I love to read. I love novels. I even named one of my children after the heroine in a book. I know good writing when I read it, but I even love to read what some people refer to as “trash.” If it has a good story, I am hooked. My favorite books are read more than once.  I like sagas of English country houses, mysteries, bodice rippers, historical page turners, and Nora Ephron. 

Here’s the thing: I am confounded as to how a person sits down at a keyboard or legal pad and ends up with a book. Most books have at least a hundred pages. This means that the writer has to think up something complicated enough to fill those pages. There is the plot. Boy can meet girl, but there have to be plot surpises, twists and turns. Or somebody has to be killed mysteriously.  This is just a start. There has to be some sort of interesting setting. Ireland during the famine. The middle ages. The inside of a brothel. Describing settings well requires tons of research on the part of the writer. 

Plot and setting? Not enough. What about characters? They have to have passions, interesting quirks, demons, or at the very least good looks. They have to have interesting names, convoluted family relationships, and either incredibly exiting or completely boring occupations. They must be people that the reader can identify with, love, or hate. 

To top off all of this, there has to be some sort of conflict or threat. Without this, any book (well, Proust may be an exception) is flat and one dimensional. So writers have to create problems, skeletons in closets, adultery, murders, wars, and time travel. All of these conflicts have to be very well crafted and then either resolved or at least settled enough to satisfy the reader but leave enough room for sequels. 

The devil is in the details. Characters and plots without descriptions are lifeless. Was the trim on the damsel’s bodice gold or bejeweled? Was the sword inscribed? Just how did the consumptive’s cough sound? Were the bushes outside the window magnolias or lilacs? Writers have to give us enough details to bring the story to life in front of our eyes, but know when too much is too much. If I know the thread count of the linen sheets in the four poster, I am most likely going to skip a few pages.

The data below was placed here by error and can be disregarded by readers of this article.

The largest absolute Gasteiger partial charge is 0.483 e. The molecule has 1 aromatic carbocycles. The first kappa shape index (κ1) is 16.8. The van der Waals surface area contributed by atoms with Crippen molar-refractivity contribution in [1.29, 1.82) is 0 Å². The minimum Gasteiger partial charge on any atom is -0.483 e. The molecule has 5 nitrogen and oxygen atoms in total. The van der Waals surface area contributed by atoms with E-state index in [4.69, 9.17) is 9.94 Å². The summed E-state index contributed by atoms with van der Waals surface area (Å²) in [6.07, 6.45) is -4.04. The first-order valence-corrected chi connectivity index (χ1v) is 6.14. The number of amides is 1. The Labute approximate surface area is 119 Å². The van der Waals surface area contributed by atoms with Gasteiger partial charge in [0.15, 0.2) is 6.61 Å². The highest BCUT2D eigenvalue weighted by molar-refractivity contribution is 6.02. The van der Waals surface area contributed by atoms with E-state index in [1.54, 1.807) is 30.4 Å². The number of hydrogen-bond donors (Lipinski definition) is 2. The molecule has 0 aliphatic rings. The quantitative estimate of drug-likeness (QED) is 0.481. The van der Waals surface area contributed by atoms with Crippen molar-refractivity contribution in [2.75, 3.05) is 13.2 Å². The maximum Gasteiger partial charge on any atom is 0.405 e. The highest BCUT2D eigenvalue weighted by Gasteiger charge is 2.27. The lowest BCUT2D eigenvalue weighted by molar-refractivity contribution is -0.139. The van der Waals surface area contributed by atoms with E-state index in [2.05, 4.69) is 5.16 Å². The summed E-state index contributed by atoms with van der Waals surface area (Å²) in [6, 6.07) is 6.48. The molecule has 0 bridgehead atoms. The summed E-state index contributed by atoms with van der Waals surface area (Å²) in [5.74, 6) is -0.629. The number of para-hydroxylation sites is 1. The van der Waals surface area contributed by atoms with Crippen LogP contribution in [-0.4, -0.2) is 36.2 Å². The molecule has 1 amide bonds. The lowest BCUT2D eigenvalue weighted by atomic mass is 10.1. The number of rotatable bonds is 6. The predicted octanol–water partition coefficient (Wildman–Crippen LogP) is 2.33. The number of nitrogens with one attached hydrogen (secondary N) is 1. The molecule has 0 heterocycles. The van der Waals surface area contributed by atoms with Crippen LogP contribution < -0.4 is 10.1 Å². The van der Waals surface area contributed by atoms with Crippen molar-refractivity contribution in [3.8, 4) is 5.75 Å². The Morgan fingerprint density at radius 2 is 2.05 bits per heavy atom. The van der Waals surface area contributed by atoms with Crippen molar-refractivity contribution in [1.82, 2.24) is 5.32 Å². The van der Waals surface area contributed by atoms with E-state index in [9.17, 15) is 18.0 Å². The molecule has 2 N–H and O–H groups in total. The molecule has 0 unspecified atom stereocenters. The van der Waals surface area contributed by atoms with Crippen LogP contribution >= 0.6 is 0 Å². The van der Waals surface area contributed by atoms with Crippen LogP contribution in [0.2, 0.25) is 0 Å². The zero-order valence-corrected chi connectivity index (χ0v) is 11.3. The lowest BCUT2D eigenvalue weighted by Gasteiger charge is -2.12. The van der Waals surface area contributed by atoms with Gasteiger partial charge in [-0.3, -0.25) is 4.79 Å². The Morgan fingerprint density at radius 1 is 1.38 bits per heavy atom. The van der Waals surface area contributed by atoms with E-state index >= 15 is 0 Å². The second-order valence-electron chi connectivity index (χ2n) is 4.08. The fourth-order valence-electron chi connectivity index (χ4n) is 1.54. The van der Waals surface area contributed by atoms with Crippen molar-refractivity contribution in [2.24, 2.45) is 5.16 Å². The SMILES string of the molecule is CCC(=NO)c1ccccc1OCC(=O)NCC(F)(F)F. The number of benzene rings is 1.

And the actual writing? I now have a number of friends who have published books, and all of them say that they have spent YEARS writing just one book! I cannot fathom this. If a column takes me longer than an hour to write, I consign it to the “recycle bin.” If I had to spend more than a week with a set of characters, I would get sick of them, kill them off and create a fresh crew. As an “A to B” writer, my plots, conflicts and details would most likely be: 

Ferdinand and Daphne meet. He’s a knight; she’s a lady’s maid. They are both lookers. They fall in love. He gets killed. She becomes a nun. The end. 

So I have to salute the real writers who have made my life interesting, filled many a lonely night, scared the pants off me, made me cry, plucked my heartstrings, and filled me with awe. I would like to thank and congratulate my writer friends by listing them here, along with their books. I strongly suggest you read them. Since the holidays are right around the corner, you might want to buy a few of them as gifts. All of these writers have books on Amazon. Their talents are stupefying. 


Claude Bouchard, “Vigilante”

Bill Breckenridge, “Bernie Bolts Bergen, A Cat’s Adventure Tale”

Barbara E. Brink, “Entangled”

Lisette Brodey, “Crooked Moon”

Elizabeth Buchan, “Revenge of the Middle Aged Woman”

Marcia Fine, “Stressed in Scottsdale”

Mrs. Stephen Fry, “Stephen Fry’s Diary”

Beth Hoffman, “Saving CeeCee Honeycutt”

Dawn Hullender, “Visions Awake”

Laurie King, The Mary Russell novels

Glenys OConnell, “Judgement by Fire”

Harriet Smart, “Daughters of Blane”

Elissa Stein, “Stewardess, Come Fly With Me” 

I also have two wonderful book blogging friends. Visit them for wonderful reading suggestions: 

“Pen and Paper”

“Find Your Next Book Here”

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